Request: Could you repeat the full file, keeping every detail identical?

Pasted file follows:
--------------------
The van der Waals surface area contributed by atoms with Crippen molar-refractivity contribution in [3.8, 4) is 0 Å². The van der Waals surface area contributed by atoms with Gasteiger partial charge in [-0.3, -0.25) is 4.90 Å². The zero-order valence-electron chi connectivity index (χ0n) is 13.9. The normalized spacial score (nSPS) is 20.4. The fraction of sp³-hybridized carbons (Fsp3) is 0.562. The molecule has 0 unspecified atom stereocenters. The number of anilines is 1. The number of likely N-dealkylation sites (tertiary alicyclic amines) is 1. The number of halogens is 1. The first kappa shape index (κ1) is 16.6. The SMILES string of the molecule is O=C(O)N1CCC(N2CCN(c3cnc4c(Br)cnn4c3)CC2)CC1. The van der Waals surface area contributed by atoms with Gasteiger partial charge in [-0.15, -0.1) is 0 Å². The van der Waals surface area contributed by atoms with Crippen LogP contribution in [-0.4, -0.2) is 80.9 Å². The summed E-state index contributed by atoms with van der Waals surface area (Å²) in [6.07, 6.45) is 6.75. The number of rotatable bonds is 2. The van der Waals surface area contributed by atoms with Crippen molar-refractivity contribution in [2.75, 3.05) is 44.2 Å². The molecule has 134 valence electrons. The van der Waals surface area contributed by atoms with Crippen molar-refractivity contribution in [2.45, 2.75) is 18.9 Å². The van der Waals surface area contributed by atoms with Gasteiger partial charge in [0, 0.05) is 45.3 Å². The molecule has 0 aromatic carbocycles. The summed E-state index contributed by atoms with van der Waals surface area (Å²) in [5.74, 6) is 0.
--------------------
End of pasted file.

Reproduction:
The van der Waals surface area contributed by atoms with Crippen molar-refractivity contribution in [3.8, 4) is 0 Å². The van der Waals surface area contributed by atoms with Gasteiger partial charge in [-0.3, -0.25) is 4.90 Å². The zero-order valence-electron chi connectivity index (χ0n) is 13.9. The normalized spacial score (nSPS) is 20.4. The fraction of sp³-hybridized carbons (Fsp3) is 0.562. The molecule has 0 unspecified atom stereocenters. The number of anilines is 1. The number of likely N-dealkylation sites (tertiary alicyclic amines) is 1. The number of halogens is 1. The first kappa shape index (κ1) is 16.6. The SMILES string of the molecule is O=C(O)N1CCC(N2CCN(c3cnc4c(Br)cnn4c3)CC2)CC1. The van der Waals surface area contributed by atoms with Gasteiger partial charge in [-0.15, -0.1) is 0 Å². The van der Waals surface area contributed by atoms with Crippen LogP contribution in [-0.4, -0.2) is 80.9 Å². The summed E-state index contributed by atoms with van der Waals surface area (Å²) in [6.07, 6.45) is 6.75. The number of rotatable bonds is 2. The van der Waals surface area contributed by atoms with Crippen molar-refractivity contribution in [2.75, 3.05) is 44.2 Å². The molecule has 134 valence electrons. The van der Waals surface area contributed by atoms with Crippen molar-refractivity contribution in [2.45, 2.75) is 18.9 Å². The van der Waals surface area contributed by atoms with Gasteiger partial charge in [0, 0.05) is 45.3 Å². The molecule has 0 aromatic carbocycles. The summed E-state index contributed by atoms with van der Waals surface area (Å²) in [5.74, 6) is 0.